Discovery Guides Areas


Why Not the Sun? Advantages of and Problems with Solar Energy
(Released December 2008)

  by Ethan Goffman  


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baseline or baseload power: Power that supplies a constant energy need, often supplied through coal or nuclear plants.

bulk or wafer-based photovoltaics: Cells that convert energy from the sun into electricity, generally through the medium of silicon.

demand pricing: Policies tied to the changing value of energy depending on demand. This generally makes solar energy more valuable as it is usually strongest during mid-day when demand is high.

externalities: According to one source, "a technological externality is the indirect effect of a consumption activity or a production activity on the consumption or production possibilities available to some other consumer or producer" ( For environmental purposes, an externality is a cost inflicted on the environment-and indirectly on those who use or depend on the environment-not borne by those who inflict the cost.

feed-in tariffs: Tariffs that require extra payment for solar energy on the grid; the money then goes to individuals who have installed solar. This system incentivizes not only solar installation, but installation of the most efficient solar possible.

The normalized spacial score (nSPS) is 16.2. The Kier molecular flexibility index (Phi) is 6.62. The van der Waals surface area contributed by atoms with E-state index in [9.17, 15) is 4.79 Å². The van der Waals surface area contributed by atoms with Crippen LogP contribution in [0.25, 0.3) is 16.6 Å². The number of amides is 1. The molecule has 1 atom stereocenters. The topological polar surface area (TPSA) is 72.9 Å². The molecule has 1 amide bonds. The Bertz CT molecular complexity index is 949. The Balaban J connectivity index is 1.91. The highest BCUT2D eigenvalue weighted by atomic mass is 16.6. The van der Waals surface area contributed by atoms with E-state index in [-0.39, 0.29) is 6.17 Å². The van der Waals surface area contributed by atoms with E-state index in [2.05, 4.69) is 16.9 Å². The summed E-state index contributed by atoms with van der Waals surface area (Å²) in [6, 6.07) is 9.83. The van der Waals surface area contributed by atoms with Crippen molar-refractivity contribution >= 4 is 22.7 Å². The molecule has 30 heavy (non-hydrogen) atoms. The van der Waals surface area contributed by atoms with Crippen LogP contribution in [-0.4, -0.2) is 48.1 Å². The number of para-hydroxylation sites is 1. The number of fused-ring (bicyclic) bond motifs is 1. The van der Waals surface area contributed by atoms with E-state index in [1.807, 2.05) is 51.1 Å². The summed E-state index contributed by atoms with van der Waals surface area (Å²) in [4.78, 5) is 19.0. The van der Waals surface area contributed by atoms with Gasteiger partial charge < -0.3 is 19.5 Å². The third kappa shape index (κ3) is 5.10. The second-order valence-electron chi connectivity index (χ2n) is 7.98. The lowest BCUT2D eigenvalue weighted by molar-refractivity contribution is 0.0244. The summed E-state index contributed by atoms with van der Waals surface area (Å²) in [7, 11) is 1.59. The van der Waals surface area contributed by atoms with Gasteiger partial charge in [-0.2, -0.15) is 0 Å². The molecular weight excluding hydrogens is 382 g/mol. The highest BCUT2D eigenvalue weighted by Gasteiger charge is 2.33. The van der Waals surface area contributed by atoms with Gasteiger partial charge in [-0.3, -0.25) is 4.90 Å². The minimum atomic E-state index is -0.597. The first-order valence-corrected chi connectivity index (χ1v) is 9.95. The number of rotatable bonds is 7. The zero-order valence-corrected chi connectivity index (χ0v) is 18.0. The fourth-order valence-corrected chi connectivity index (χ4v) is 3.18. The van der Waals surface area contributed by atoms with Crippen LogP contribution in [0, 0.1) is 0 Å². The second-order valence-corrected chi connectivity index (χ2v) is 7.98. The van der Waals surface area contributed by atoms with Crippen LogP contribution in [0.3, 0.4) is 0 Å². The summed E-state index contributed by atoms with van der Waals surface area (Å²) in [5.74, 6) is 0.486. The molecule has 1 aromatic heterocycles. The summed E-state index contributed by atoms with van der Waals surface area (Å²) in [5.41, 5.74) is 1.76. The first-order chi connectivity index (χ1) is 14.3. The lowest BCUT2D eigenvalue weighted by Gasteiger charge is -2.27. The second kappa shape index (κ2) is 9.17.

insolation: The amount of solar radiation area received by a surface at a given time.

intermediate-load electricity: Power that is needed in addition to baseline power as a result of increased demand; often this comes from natural gas, solar, or wind.

kilowatt hour (kWh): A unit of energy equivalent to the work done by one kilowatt (1 kW) of power expended for one hour. This is more formally expressed in joules: one Kilowatt-hour equals 3,600 joules.

law of unintended consequences: A maxim that actions often have unintended consequences. It has been used to critique government programs, and applies also to environmental impacts.

net metering: Solar energy that is fed back into the electrical grid, causing the meter to run backwards.

parabolic troughs: Currently the standard form of solar thermal used in large power plants. They consist of "long parabolic-shaped rows of mirrors focus sunlight on fluid-filled metal tubes encased in glass. The heat collected drives steam generators similar to those that run coal-fired power plants." (Woodside)

renewable portfolio standards (RPS): Laws that require utilities to a minimum fraction of their energy from renewable sources by a certain date; RPS is a form of environmental target.

thin film: Solar cell technology which employs a variety of metals (or sometimes silicon) and is easily manufactured and installed. Thin film technology is currently less efficient than bulk or wafer based cells.

watt: A unit of energy equal to one joule per second.